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Urban Flooding as a Result of Improper Urban Planning

By: Khushi Somani | Date: 7th December 2020
Image Source: Free Press Journal

Worldwide there has been an increasing trend of Urban flooding, with resultant damage, due to climate change and urbanization. One might think that Urban flooding is the flooding that happens in the Urban areas but it is much more than that.

This isn’t what happens when a river overflows its banks or when a hurricane drives a storm surge across a coastal neighborhood. Urban flooding is the result of the excess surface runoff water in developed areas where water does not have any place to go.

When during intense heavy rainfall conditions, the existing drainage system fails to accommodate the rainwater, the excess water overflows and inundates the urban structures and regions resulting in Urban flooding.

Increasing Urbanization coupled with poor Urban planning is one of the major factors resulting in Urban Flooding. Impervious surfaces compact the soil and obstruct percolation of water and insufficient and inadequate stormwater drainage capacity increases surface water runoff leading to floods in Urban Areas.

UNEP recognizes that integrated planning is an ideal entry point to ensure environmentally sensitive urban development.

Urban flooding as a result of improper urban planning in Pune:

According to 2011, Census of India, Pune district is the fifth urbanised district in Maharashtra state with an urban population of 60.99 % and the eight most urbanised district in India. The growth of Pune city has been phenomenal in the last few decades.

This has considerably increased the impervious surfaces leaving very little room for green spaces or stormwater management facilities. The World Urbanisation Prospects predict that the whole Pune urban agglomeration will reach 8.1 million inhabitants by 2030.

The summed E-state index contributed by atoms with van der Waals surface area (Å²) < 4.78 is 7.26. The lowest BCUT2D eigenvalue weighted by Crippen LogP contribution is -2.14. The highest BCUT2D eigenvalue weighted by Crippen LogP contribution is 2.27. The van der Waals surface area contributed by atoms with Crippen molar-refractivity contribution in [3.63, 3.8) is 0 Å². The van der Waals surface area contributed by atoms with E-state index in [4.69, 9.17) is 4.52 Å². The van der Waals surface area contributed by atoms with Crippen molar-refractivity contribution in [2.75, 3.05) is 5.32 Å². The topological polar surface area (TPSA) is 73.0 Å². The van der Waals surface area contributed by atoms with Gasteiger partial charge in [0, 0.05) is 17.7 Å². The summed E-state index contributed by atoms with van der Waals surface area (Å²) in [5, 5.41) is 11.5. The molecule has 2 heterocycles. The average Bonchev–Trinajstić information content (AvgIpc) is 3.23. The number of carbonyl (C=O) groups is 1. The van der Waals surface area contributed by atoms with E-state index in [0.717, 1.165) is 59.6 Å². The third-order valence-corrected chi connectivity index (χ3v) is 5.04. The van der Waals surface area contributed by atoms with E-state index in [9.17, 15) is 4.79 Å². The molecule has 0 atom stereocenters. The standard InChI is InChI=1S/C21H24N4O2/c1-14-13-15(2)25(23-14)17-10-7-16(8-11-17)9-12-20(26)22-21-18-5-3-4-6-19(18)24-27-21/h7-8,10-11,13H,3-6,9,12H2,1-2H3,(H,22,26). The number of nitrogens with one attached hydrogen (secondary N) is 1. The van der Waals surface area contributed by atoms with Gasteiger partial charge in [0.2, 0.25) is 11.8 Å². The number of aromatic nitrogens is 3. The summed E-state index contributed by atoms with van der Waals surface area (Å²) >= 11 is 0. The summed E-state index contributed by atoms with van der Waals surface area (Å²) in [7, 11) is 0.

This rise in Urbanisation has put pressure on land and water resources and also resulted in climatic changes. Rainfall has been increasing for the last five years except 2018, when there was a drought. In 2019, Pune received 1561 mm of rainfall, higher than the average of 721mm.

This year too, Pune has received intensive rainfall and along with it floods too. This increase in rainfall is due to climate change. There are less rainy days, but the intensity of rain on the rainy days are severe.

Due to incessant rain and failure of proper urban planning to contain these heavy rains in Pune, there has been urban flooding.Most dams in the outskirts are full and on top of this, the storm water drainage system in the district is still ineffective.

No thought has gone into planning the city’s drainage system and water logging and flooding are the consequences of it. The nullahs are very narrow and therefore at some places even a small amount of rainfall results in overflowing of these nullahs.

It is very important to have an integrated planning of the entire drainage system and increase the width of the nullahs, so that the water is drained and does not get accumulated.

The total number of closed drainage is 62-8, open drainage is 13- 5, and no drainage is 23-7. The total existing network coverage of storm water drainage in the city is 55% as against 100% requirement in service level benchmarking criteria specified by the Ministry of Urban Development.

The incidence of flooding areas is as high as 52% as against the zero percent requirements specified in the norms.However, some experts believe that even 100% proper drainage system in Pune will not stop the flooding.

Heavy rainfall resulting in flooding of city areas over the last few years has brought into light that impervious surfaces have fundamentally altered the way water moves through the landscape.

Earlier, roads with 12m width in Pune had soil on the sides enabling water to percolate underground. But now, we have end-to-end concreting.There is absolutely no space for water to seep in the ground which increases the surface water run-off, and further causes floods.

If we look at the Kothrud region in Pune, unpaved areas have now transformed into paved areas like footpath.The paved areas increase runoff by restricting water from seeping underground.

After witnessing how improper Urban planning has aggravated the situation of Urban flooding in Pune, the PMC as suggested by the UNEP should initiate an integrated Urban development scheme by including all the stakeholders and actors. There is a need to widen the nullahs and also reduce the concretization of all the pavements.

A systematic drainage system must be implemented and constructions along the nullahs should be prohibited as they result in the blockage of these nullahs.